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Our Top 4 Electric Campervan Heaters – Buyer’s Guide

Just because the summer is drawing to a close doesn’t mean you have to park up your campervan until next year. There are plenty of great places to explore in the autumn and winter months. If you can keep nice and warm then it doesn’t really matter what the weather’s doing outside.

Choosing the right heater for your campervan is crucial – remember that keeping safe is just as important as keeping warm.

What is the best heater for a campervan?

In our experience, the best kind of heater to use in a campervan is definitely an electric heater. They are much safer than gas heaters, can generally be thermostatically controlled, and are inexpensive. Obviously, you will need to be staying on a campsite with electric-hook-up (EHU) to use an electric heater, so they’re not going to be suitable for wild camping (unless you have a generator).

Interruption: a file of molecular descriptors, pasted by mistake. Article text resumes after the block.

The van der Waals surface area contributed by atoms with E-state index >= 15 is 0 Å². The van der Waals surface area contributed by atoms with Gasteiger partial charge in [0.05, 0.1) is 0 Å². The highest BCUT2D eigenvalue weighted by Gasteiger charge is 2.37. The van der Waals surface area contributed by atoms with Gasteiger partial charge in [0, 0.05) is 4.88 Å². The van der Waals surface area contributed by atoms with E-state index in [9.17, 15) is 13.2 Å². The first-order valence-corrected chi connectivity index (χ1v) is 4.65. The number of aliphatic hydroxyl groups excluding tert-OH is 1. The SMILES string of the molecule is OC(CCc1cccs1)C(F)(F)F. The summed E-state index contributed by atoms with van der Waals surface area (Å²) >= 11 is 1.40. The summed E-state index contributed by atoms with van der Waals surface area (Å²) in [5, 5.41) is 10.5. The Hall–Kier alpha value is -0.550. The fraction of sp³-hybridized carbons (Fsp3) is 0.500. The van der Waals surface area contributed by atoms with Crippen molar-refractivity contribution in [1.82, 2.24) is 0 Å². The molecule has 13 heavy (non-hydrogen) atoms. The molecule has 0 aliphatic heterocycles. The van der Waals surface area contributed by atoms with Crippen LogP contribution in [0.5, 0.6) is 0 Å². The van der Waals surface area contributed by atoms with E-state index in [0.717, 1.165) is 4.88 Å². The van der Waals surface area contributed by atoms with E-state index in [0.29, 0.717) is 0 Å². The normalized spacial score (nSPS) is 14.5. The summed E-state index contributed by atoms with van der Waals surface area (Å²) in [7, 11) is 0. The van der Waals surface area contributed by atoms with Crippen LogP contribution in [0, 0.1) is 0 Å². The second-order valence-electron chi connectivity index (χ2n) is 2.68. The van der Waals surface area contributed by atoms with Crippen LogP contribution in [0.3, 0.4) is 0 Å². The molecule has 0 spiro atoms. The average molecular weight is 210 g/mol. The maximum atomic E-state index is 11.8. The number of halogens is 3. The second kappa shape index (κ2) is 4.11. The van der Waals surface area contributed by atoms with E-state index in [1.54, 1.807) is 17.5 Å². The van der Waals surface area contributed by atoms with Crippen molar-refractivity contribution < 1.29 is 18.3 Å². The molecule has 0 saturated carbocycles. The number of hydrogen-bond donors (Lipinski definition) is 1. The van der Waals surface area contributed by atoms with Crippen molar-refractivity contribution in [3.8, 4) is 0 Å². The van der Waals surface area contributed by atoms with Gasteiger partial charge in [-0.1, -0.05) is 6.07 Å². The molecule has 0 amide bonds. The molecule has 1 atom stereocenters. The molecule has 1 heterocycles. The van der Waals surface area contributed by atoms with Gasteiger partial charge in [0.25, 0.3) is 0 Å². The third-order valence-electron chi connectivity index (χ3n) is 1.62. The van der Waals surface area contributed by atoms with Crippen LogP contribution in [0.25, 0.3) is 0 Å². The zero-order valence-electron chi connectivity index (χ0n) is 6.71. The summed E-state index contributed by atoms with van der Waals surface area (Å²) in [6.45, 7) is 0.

OK then, without further ado, here are our top 4 electric campervan heaters to keep you nice and toasty when the weather turns cold.

Our No. 1 electric campervan heater is:

An 800 watt Mini Oil Filled Radiator

  • Very safe, can be left on overnight
  • Unlikely to trip the campsite’s EHU
  • Does not dry the air
  • Compact and portable
  • Thermostatically controlled
  • No smell or fumes
  • Affordable
  • Silent
  • Not fan assisted 

Our number one choice for keeping warm in a campervan is a mini oil filled radiator. Last year, we bought one exactly the same as the one shown above, and absolutely love it.